I don't like Chardonnay.
If you are still reading, let me explain why.
I don't like Chardonnay in the same sense I don't like salmon.
Now, if I haven't lost you yet, maybe I can really tell you something about me. Ok, let me start with salmon: salmon is an overrated and overpriced fish. C'mon, there are plenty of tastier fishes and, yet, 90% of the times salmon is almost the only fish choice at a restaurant. And why is that? Because salmon is familiar, easy, trendy and "safe". Now, I like variety, I like bold flavors and I have a natural, ancestral aversion to trendiness (to mainstream, actually). Salmon is the paradigm of what I don't like in food.
Chardonnay is in the wine world what salmon is in the fish world: an overrated and mostly overpriced wine. Chardonnay is grown everywhere, everybody drinks it, and everybody likes it. Unfortunately, the trend for the past 15 years was to create the perfect template, a standardized chardonnay regardless of the growing region. The result is that 99% of the Chards out there taste the same. Well, to be precise there are 2 templates: the tasteless, to-be-drunk-chilled, easygoing, mindless whites and the over-powerful, over-oaked, over-alcoholic deep yellows. Beware of both, avoid them at all cost: they will corrupt your taste and your mind. UN should proclaim a moratorium on mainstream Chards.
So, after all this nonsensical rambling, I must confess that finding a great Chardonnay is like finding a rare gem. And to find such a rarity I almost always have to go back to my beloved Bourgogne, homeland of the easiest and the hardest grapes of all (Chardonnay and Pinot Noir), plus the overlooked Gamay which is almost invariably better than one would think (if you are smart enough to decline the Nouveaux). To tell the truth, Champagne is another great place to find good Chardonnays. Anyway, this Puligny-Montrachet is an example of what emotions a great Chardonnay can evoke.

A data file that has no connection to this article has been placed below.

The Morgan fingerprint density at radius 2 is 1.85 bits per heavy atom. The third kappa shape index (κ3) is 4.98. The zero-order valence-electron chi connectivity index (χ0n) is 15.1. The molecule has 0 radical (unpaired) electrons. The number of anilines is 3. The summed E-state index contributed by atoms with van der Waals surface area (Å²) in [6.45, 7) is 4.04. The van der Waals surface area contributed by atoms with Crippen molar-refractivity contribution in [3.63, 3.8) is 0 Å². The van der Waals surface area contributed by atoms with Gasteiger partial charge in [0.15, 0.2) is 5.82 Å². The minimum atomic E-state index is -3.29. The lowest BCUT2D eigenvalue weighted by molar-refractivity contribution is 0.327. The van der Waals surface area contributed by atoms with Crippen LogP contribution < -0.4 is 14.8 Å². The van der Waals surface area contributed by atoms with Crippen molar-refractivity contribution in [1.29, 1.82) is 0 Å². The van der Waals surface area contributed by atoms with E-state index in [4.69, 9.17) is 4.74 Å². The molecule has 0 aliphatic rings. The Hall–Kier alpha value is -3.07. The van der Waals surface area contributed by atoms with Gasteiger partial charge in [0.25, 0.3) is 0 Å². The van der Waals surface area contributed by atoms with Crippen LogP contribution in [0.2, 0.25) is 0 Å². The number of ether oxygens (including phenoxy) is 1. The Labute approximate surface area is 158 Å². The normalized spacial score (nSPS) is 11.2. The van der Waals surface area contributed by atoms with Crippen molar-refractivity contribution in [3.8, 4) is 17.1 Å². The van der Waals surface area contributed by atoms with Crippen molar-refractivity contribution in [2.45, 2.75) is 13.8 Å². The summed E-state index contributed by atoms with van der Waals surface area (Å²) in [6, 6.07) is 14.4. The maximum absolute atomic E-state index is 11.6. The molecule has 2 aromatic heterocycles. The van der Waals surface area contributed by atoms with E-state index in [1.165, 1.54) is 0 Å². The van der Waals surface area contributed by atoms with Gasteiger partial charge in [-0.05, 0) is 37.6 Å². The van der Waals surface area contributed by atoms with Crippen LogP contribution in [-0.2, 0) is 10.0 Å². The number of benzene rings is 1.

BTW, when I'm in the mood to have a great salmon, I always go to one of my favorite restaurants, La Corte di Pogliano Milanese, where Leonardo Buoso is capable of ennobling even a stupid fish. Alas, it's now 6,000 miles away!
Tasting notes: Deep yellow gold color with green reflections. The nose is a wonderful and complex bouquet of flowery (elder, lilac), fruity (tangerine, passionfruit, peach, hazelnut) and mineral (steel, graphite) flavors. The palate is smooth and ample, with a great correspondence with the nose. The long and complex finish is superb, leaving the mouth fresh and watering for more. A great wine, showing the full potential of Chardonnay, very drinkable now and probably improving for at least a decade.